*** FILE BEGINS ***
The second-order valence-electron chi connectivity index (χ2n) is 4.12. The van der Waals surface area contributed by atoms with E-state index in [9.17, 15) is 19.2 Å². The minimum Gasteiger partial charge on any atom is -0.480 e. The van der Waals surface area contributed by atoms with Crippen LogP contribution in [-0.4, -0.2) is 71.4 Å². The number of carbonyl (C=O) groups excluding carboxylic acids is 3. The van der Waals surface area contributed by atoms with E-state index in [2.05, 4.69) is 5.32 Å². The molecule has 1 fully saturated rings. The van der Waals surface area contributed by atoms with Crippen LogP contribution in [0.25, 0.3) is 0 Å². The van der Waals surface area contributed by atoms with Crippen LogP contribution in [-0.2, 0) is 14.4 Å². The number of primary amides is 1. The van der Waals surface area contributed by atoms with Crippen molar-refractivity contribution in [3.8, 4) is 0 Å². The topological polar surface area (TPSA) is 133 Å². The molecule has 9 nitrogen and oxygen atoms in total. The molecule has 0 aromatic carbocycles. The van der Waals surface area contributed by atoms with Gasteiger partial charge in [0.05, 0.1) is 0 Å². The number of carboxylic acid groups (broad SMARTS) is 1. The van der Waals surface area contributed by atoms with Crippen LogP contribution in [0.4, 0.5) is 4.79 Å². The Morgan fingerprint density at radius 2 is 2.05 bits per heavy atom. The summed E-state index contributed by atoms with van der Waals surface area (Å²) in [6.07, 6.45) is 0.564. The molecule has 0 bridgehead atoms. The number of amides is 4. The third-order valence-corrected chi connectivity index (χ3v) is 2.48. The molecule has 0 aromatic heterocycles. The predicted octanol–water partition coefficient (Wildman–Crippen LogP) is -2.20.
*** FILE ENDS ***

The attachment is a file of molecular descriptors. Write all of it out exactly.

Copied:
The second-order valence-electron chi connectivity index (χ2n) is 4.12. The van der Waals surface area contributed by atoms with E-state index in [9.17, 15) is 19.2 Å². The minimum Gasteiger partial charge on any atom is -0.480 e. The van der Waals surface area contributed by atoms with Crippen LogP contribution in [-0.4, -0.2) is 71.4 Å². The number of carbonyl (C=O) groups excluding carboxylic acids is 3. The van der Waals surface area contributed by atoms with E-state index in [2.05, 4.69) is 5.32 Å². The molecule has 1 fully saturated rings. The van der Waals surface area contributed by atoms with Crippen LogP contribution in [0.25, 0.3) is 0 Å². The van der Waals surface area contributed by atoms with Crippen LogP contribution in [-0.2, 0) is 14.4 Å². The number of primary amides is 1. The van der Waals surface area contributed by atoms with Crippen molar-refractivity contribution in [3.8, 4) is 0 Å². The topological polar surface area (TPSA) is 133 Å². The molecule has 9 nitrogen and oxygen atoms in total. The molecule has 0 aromatic carbocycles. The van der Waals surface area contributed by atoms with Gasteiger partial charge in [0.05, 0.1) is 0 Å². The number of carboxylic acid groups (broad SMARTS) is 1. The van der Waals surface area contributed by atoms with Crippen LogP contribution in [0.4, 0.5) is 4.79 Å². The Morgan fingerprint density at radius 2 is 2.05 bits per heavy atom. The summed E-state index contributed by atoms with van der Waals surface area (Å²) in [6.07, 6.45) is 0.564. The molecule has 0 bridgehead atoms. The number of amides is 4. The third-order valence-corrected chi connectivity index (χ3v) is 2.48. The molecule has 0 aromatic heterocycles. The predicted octanol–water partition coefficient (Wildman–Crippen LogP) is -2.20.